Cookies Policy

This site uses cookies. By continuing to browse the site you are agreeing to our use of cookies.

I accept this policy

Find out more here

Beyond Nostalgia

No metrics data to plot.
The attempt to load metrics for this article has failed.
The attempt to plot a graph for these metrics has failed.
The full text of this article is not currently available.

Brill’s MyBook program is exclusively available on BrillOnline Books and Journals. Students and scholars affiliated with an institution that has purchased a Brill E-Book on the BrillOnline platform automatically have access to the MyBook option for the title(s) acquired by the Library. Brill MyBook is a print-on-demand paperback copy which is sold at a favorably uniform low price.

Access this article

+ Tax (if applicable)
Add to Favorites
You must be logged in to use this functionality

“Extrospective Introspections” of the Post-Yugoslav Memory of Socialism

This article addresses the issue of socialist nostalgia. Specifically, it deals with the inadequacy of treating the post-socialist “return of socialism” as different incarnations of socialist nostalgia. The author contends that this kind of treatment suffers from “nostalgia reductionism” and “socialism essentialism,” and leads to the very problematic conceptual and analytical shortcoming of pre-determining the nature of what needs to be understood and explained. Correspondingly, the author argues that a meaningful consideration of the post-socialist return of socialism has to free itself from the “nostalgia presumption” and embrace a non-essentialist analytical viewpoint whereby socialist nostalgia is recast as a plurality of heterogeneous and context-dependent post-socialist socialist discourses. To this end, the author analyzes two post-Yugoslav documentary films, Sretno dijete and Orkestar, to substantiate the claim that socialist nostalgia is too narrow of a framework to encapsulate adequately the span of an entire range of post-socialist socialist discourses and the ways they operate in specific sociocultural contexts and communicate to and with particular audience(s). In advancing this argument, the author does not propose that “the nostalgic” has no place in the analysis of the post-socialist memory of socialism but, rather, that the degree and nature of its presence has to be established through an interpretive reading of particular post-socialist socialist texts, rather than presumed a priori.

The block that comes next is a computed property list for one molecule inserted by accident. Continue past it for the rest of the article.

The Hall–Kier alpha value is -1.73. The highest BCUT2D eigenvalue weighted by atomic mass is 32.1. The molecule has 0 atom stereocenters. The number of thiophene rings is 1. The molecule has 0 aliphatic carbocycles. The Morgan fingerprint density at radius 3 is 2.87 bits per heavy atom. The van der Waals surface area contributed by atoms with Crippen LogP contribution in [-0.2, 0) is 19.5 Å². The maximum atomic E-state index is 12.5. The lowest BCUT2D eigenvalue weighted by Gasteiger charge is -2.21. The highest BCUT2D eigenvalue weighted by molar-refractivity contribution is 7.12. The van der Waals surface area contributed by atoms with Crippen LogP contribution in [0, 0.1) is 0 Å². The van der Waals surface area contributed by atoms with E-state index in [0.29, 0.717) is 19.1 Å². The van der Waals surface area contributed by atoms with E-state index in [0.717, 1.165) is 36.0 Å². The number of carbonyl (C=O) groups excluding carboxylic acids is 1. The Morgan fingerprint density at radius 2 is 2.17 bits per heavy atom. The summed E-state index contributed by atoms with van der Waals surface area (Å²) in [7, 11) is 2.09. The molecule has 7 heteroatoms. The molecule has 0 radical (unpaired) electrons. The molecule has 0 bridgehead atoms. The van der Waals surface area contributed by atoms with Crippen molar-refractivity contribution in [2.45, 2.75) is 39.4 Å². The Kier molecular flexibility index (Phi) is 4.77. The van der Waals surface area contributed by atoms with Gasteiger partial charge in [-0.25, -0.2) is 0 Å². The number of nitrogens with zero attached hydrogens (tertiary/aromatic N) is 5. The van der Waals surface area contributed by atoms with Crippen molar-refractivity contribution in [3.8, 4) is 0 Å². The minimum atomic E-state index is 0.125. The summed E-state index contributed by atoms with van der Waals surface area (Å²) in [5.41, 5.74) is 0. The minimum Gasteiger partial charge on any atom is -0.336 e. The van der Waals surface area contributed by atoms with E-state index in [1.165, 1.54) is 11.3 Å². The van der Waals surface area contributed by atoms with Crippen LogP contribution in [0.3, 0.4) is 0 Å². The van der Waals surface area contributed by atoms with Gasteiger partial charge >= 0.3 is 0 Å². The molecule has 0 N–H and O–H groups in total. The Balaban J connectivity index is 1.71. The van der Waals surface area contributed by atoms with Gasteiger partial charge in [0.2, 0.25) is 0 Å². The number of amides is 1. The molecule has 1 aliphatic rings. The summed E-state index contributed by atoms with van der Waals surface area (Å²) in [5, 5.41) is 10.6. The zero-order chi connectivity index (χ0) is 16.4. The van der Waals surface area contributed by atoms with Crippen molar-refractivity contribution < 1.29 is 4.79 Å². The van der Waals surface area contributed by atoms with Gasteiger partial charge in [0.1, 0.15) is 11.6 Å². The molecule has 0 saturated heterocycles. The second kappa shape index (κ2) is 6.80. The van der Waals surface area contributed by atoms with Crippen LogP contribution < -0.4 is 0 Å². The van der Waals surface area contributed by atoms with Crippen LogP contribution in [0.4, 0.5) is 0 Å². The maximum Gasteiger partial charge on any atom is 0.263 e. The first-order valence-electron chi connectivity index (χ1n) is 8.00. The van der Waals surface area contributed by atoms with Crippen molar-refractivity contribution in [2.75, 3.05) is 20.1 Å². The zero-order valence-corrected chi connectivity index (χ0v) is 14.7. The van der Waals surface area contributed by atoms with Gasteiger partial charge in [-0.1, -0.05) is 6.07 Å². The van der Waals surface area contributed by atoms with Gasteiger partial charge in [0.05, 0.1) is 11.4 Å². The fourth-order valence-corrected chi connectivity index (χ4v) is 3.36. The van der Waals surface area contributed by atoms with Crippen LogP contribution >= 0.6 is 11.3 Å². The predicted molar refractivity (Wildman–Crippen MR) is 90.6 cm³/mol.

Affiliations: 1: Lakehead University


Full text loading...


Data & Media loading...

Article metrics loading...



Can't access your account?
  • Tools

  • Add to Favorites
  • Printable version
  • Email this page
  • Subscribe to ToC alert
  • Get permissions
  • Recommend to your library

    You must fill out fields marked with: *

    Librarian details
    Your details
    Why are you recommending this title?
    Select reason:
    Canadian-American Slavic Studies — Recommend this title to your library
  • Export citations
  • Key

  • Full access
  • Open Access
  • Partial/No accessInformation